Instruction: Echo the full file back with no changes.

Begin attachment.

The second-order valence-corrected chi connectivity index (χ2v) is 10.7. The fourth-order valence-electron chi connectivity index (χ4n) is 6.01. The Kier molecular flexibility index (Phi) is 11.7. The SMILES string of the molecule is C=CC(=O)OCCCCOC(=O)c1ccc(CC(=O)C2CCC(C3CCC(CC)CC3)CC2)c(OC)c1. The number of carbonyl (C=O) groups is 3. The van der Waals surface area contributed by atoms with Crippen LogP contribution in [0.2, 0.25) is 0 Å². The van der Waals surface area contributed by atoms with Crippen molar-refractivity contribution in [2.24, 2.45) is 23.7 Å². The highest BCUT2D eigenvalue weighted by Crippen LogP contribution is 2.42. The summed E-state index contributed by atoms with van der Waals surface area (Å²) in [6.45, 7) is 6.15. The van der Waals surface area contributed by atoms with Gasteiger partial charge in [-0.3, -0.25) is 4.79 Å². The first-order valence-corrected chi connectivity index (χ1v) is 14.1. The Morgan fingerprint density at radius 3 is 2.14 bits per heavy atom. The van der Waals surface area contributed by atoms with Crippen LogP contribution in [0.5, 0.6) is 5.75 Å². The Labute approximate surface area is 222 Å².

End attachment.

The second-order valence-corrected chi connectivity index (χ2v) is 10.7. The fourth-order valence-electron chi connectivity index (χ4n) is 6.01. The Kier molecular flexibility index (Phi) is 11.7. The SMILES string of the molecule is C=CC(=O)OCCCCOC(=O)c1ccc(CC(=O)C2CCC(C3CCC(CC)CC3)CC2)c(OC)c1. The number of carbonyl (C=O) groups is 3. The van der Waals surface area contributed by atoms with Crippen LogP contribution in [0.2, 0.25) is 0 Å². The van der Waals surface area contributed by atoms with Crippen molar-refractivity contribution in [2.24, 2.45) is 23.7 Å². The highest BCUT2D eigenvalue weighted by Crippen LogP contribution is 2.42. The summed E-state index contributed by atoms with van der Waals surface area (Å²) in [6.45, 7) is 6.15. The van der Waals surface area contributed by atoms with Gasteiger partial charge in [-0.3, -0.25) is 4.79 Å². The first-order valence-corrected chi connectivity index (χ1v) is 14.1. The Morgan fingerprint density at radius 3 is 2.14 bits per heavy atom. The van der Waals surface area contributed by atoms with Crippen LogP contribution in [0.5, 0.6) is 5.75 Å². The Labute approximate surface area is 222 Å².